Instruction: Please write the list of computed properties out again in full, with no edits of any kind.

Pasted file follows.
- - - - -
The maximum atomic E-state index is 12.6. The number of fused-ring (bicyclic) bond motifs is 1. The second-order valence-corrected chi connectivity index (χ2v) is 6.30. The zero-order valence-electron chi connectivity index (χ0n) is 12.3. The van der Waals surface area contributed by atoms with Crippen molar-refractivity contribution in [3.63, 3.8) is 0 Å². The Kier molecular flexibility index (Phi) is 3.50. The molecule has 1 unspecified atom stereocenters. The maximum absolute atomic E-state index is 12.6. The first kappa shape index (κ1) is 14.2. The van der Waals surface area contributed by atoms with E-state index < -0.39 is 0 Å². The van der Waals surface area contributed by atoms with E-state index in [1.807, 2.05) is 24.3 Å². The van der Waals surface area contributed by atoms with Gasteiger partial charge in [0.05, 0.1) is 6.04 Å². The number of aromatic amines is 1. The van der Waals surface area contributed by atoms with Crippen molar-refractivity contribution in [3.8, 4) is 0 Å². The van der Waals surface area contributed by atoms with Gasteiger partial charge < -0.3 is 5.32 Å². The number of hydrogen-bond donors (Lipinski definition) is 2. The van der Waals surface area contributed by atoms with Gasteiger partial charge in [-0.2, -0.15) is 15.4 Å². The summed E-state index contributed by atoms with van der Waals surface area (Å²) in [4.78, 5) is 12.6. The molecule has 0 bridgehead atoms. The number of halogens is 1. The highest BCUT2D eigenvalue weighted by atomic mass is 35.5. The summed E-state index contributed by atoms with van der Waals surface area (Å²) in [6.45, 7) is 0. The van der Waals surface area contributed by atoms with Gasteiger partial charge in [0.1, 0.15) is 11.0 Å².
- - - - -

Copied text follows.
The maximum atomic E-state index is 12.6. The number of fused-ring (bicyclic) bond motifs is 1. The second-order valence-corrected chi connectivity index (χ2v) is 6.30. The zero-order valence-electron chi connectivity index (χ0n) is 12.3. The van der Waals surface area contributed by atoms with Crippen molar-refractivity contribution in [3.63, 3.8) is 0 Å². The Kier molecular flexibility index (Phi) is 3.50. The molecule has 1 unspecified atom stereocenters. The maximum absolute atomic E-state index is 12.6. The first kappa shape index (κ1) is 14.2. The van der Waals surface area contributed by atoms with E-state index < -0.39 is 0 Å². The van der Waals surface area contributed by atoms with E-state index in [1.807, 2.05) is 24.3 Å². The van der Waals surface area contributed by atoms with Gasteiger partial charge in [0.05, 0.1) is 6.04 Å². The number of aromatic amines is 1. The van der Waals surface area contributed by atoms with Crippen molar-refractivity contribution in [3.8, 4) is 0 Å². The van der Waals surface area contributed by atoms with Gasteiger partial charge < -0.3 is 5.32 Å². The number of hydrogen-bond donors (Lipinski definition) is 2. The van der Waals surface area contributed by atoms with Gasteiger partial charge in [-0.2, -0.15) is 15.4 Å². The summed E-state index contributed by atoms with van der Waals surface area (Å²) in [4.78, 5) is 12.6. The molecule has 0 bridgehead atoms. The number of halogens is 1. The highest BCUT2D eigenvalue weighted by atomic mass is 35.5. The summed E-state index contributed by atoms with van der Waals surface area (Å²) in [6.45, 7) is 0. The van der Waals surface area contributed by atoms with Gasteiger partial charge in [0.1, 0.15) is 11.0 Å².